China you say? If you read the press clippings generated by the Formula One media this week, you'd have thought we were already in Bahrain. The 'will-they, won't-they' saga surrounding the Bahrain Grand Prix is all everyone can talk about in Shanghai.
Everyone except the teams and drivers of course. Finding anyone to say anything meaningful about whether or not the race should take place has been near impossible, although Mark Webber tried hard to articulate his thoughts. “At the end of the day,” he said, “it’s only a car race.”
Japanese and Finnish TV networks have already said they won’t send their crews to Bahrain, choosing instead to produce their shows from Tokyo and Helsinki respectively. Who else will follow?
In the end, it took F1’s commercial boss Bernie Ecclestone to knock the story on the head. After meeting the team principals today, he asked for the speculation to stop. “We’re definitely going,” he said. “If there are any problems, we’ll sort them out on the ground.” End of.
There have been problems of a different kind here in Shanghai and most of them have involved drivers. Not F1 drivers, but road drivers. Kimi Raikkonen suffered the worst fate on Thursday, when he left his hotel and expected his chauffeur-driven car to deliver him to the F1 paddock. After two hours of driving, he was eventually dropped at the airport!
At that moment, Kimi’s recent experience in rallying came to the fore. He grabbed a map and made some pace notes, which involved drawing landmarks that the driver should follow. He eventually arrived at the track three hours after he’d set off… The upshot? He’s pulled rank and pinched the chauffeur of Lotus’s third driver Jerome D’Ambrosio for the remainder of the weekend.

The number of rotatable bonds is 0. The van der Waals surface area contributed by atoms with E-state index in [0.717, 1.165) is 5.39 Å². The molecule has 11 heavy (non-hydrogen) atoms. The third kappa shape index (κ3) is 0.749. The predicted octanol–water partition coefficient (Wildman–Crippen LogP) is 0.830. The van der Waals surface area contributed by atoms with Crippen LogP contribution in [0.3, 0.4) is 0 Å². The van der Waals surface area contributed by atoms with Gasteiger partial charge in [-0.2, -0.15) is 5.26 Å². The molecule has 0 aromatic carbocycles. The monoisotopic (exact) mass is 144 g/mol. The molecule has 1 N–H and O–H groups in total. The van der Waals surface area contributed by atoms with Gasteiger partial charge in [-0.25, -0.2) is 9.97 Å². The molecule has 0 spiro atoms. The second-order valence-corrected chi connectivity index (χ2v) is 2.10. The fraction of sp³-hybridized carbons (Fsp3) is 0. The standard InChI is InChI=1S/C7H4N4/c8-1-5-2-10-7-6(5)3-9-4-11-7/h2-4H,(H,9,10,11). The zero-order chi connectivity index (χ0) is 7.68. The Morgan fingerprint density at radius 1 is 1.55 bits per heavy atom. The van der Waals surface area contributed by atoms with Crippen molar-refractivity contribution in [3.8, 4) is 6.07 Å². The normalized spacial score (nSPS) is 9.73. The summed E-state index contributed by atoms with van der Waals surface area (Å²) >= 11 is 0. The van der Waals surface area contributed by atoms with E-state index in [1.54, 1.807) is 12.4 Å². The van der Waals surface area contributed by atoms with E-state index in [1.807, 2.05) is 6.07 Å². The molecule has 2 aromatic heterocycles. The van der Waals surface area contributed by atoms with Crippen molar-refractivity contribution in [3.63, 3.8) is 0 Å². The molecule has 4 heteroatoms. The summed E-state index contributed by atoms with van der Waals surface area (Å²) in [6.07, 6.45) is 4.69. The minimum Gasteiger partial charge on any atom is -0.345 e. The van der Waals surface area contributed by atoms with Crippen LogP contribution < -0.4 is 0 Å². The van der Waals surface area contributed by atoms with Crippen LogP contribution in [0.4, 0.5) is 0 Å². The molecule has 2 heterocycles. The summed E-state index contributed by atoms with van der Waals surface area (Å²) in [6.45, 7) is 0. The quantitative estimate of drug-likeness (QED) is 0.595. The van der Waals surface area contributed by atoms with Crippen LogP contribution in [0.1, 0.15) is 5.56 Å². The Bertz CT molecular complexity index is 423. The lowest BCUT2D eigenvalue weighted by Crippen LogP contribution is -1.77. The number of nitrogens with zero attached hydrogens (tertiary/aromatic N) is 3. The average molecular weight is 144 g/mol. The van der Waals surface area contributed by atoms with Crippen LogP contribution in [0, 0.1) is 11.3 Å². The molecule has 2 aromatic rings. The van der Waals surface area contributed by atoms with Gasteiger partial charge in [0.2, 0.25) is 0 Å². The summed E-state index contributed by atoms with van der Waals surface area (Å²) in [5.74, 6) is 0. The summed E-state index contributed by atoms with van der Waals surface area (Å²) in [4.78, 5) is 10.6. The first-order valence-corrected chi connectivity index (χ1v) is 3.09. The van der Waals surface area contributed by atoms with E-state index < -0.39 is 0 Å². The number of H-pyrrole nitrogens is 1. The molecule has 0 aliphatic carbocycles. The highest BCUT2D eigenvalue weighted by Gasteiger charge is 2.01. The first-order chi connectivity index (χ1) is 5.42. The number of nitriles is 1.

On a different note, the F1 paddock was graced by the presence of Williams’ new development driver Susie Wolff today. The DTM star (and wife of Williams shareholder Toto Wolff) put on some overalls, answered questions and tried to sit in Bruno Senna’s seat for a feature on Sky TV. She just about managed it, but was shocked to discover that Bruno has narrower hips!
While on the subject of Sky, their chief pundit Damon Hill is nowhere to be seen in China. He’s contracted to do only 11 of this year’s 20 races for F1’s newest broadcaster and he’s been replaced this weekend by three-time grand prix winner Johnny Herbert. Let’s hope Johnny be good.